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Hand Engraving Glossary - by Roger Bleile -  Sponsored by Steve Lindsay  -  Leave Feedback

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American Engravers
The 21st Century

C. Roger Bleile

HAIRLINES – A cut of minimum width and depth in script lettering, executed with a finely pointed graver that connects letters. Also known as a “kern.”
HAMMER – On cartridge firing firearms, the hammer is the piece that pivots on an axis to deliver a blow to the firing pin. The hammers of engraved firearms are often engraved with scrollwork but are sometimes engraved with stylized dog, dragon, or wolf heads. See DRAGON HEAD HAMMER.
HAND ENGRAVER/FREEHAND ENGRAVER – One who engraves into metal with a graver, either manually or power driven, which the engraver controls entirely freehand. A hand engraver can be contrasted to a machine engraver who performs the set-up of an engraving machine after which the machine performs the engraving either by electric or manual power.
HAND ENGRAVING – Engraving executed by a hand engraver using a burin, a bulino, a chisel or a graver mounted in a power tool and controlled in an entirely freehand manner. In general usage,” hand engraving” usually refers to engraved objects de Art, jewelry, items of utility such as guns or knives, or musical instruments as contrasted with “engraving” which is understood to indicate engraved printing plates or wood blocks for the reproduction of art or banknotes.
HAND GRAVER – A common engraver’s term for a burin.
HATCHING - An artistic technique used to create tonal or shading effects by drawing or engraving closely spaced parallel lines. When such lines are placed at an angle to one another, it is called cross-hatching. Hatching and cross-hatching are especially important in essentially linear media, such as drawing, and many forms of printmaking, such as engraving, etching and woodcut. Gun and knife engravers, when referring to the hatching of leaves, flowers and vines, call this “shading” but the term cross-hatching is still used when the shading or hatching lines are crossed at an angle with additional lines.

Pictured is an example of hatching used in the shading of scroll leaves.
HEEL – That portion of a graver that is below the face and is ground into the tool to provide additional lift for hand clearance and promote better steering control. Heels are usually ground to provide between 10 and 20 degrees of lift depending on the object being engraved and the type of hand piece in which the graver is mounted.

HERALDRY – As it applies to hand engravers, heraldry is the art of blazoning armorial bearings on armor, seals, signets, and weapons. Some hand engravers are specialists in the field of crests and coats of arms with the majority of their work on signet rings.

Pitured is an example of a raised gold inlayed crest as part of an antique gun.
HIGH SPEED STEEL - High speed steel (often abbreviated HSS, sometimes HS) is a material usually used in the manufacture of machine tool bits and other cutters including gravers. It is often used in power saw blades and drill bits. It is superior to the older high carbon steel tools used extensively through the 1940s in that it can withstand higher temperatures without losing its temper (hardness). This property allows HSS to cut faster than high carbon steel, hence the name high speed steel. High speed steel is the most common alloy used in the manufacture of traditional graver blanks because of its combination of toughness, chip resistance, and ability to be sharpened on a bench stone rather than diamond laps or hones.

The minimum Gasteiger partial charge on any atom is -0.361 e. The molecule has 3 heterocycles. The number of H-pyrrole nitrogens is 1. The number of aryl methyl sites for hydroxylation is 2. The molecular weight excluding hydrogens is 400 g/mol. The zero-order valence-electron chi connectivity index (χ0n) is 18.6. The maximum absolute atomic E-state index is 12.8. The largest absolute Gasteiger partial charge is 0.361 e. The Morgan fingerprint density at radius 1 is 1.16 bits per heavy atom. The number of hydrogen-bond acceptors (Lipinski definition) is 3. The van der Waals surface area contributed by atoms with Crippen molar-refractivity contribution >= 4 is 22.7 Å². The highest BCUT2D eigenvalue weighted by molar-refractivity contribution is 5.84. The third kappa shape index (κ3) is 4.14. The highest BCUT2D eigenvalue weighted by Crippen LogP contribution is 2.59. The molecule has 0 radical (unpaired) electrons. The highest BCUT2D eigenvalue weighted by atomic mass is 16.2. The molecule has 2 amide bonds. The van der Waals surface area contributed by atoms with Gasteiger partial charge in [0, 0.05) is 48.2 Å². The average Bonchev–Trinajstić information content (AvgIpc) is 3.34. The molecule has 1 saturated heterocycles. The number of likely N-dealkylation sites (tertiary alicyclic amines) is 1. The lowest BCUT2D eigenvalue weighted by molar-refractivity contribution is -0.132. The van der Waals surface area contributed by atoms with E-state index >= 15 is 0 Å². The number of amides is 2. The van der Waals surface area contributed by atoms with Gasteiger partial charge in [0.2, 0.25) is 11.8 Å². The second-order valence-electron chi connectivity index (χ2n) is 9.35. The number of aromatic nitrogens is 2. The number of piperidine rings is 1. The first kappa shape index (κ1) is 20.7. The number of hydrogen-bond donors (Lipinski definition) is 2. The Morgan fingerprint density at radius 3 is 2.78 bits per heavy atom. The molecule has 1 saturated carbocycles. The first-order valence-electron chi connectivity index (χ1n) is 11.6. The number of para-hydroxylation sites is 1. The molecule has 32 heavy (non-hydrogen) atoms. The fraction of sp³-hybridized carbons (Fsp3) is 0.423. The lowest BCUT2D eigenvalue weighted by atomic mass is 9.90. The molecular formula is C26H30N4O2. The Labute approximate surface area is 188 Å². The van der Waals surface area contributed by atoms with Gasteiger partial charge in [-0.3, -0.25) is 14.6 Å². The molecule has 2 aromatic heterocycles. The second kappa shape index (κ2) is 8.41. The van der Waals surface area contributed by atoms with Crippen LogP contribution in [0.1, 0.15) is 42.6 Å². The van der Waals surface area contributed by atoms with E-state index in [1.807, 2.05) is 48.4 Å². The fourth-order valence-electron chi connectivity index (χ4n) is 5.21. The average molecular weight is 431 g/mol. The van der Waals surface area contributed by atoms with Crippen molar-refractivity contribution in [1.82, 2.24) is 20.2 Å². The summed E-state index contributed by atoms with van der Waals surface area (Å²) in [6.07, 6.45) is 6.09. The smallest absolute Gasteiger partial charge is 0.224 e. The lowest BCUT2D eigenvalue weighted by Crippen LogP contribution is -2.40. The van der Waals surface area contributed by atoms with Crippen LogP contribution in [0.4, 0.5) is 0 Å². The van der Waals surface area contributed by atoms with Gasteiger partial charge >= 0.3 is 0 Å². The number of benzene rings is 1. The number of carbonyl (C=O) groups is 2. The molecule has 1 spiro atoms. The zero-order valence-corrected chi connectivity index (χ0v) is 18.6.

HINTERGRUNDS – German: Background treatment of ornamental scroll, motifs, or scenes.
HOB – In the manufacturing industry, the term “hob” is used to describe what is known as a “hub” in the jewelry and award industry. A hob is the male counterpart of a die. Hobs are often used as a master to create additional dies of the same design.
HOLLOWWARE – As referenced by engravers, hollowware is a collective term for silver table items such as chocolate pots, coffee pots, or teapots, bowls, or cups. Engraving on these items is usually limited to ciphers, crests, initials, or monograms. Occasionally other engraved decoration is applied however scroll and floral decoration is usually applied by repousse or with dies.

HUB – In the jewelry and award industry, the term “hub” is used to describe what is known as a “hob” in the manufacturing industry. A hub is the male counterpart of a die. Hubs are often used as a master to create additional dies of the same design.
HUNT ENGRAVED – Sporting gun dealers and gun auction catalogs frequently use the description “Hunt engraved”. This does not mean that the gun in question is engraved with a hunting scene or is to be used for hunting. It is a reference to British engraver Ken Hunt, whose career as a gun engraver spanned 58 years, eclipsing the longevity of such notables as L.D. Nimschke. Hunt was apprenticed at an early age to the late Harry Kell of London who likewise had a lengthy and honored career. Ken Hunt is a pioneer in techniques of design and execution that took gun engraving from the realm of a decorative trade to an art form in the second half of the 20th century and into the 21st until his retirement from gun work in 2009. Mr. Hunt also apprenticed his daughter Allison and son Marcus as engravers. Ken Hunt is also notable as a Grand Master instructor of engraving.

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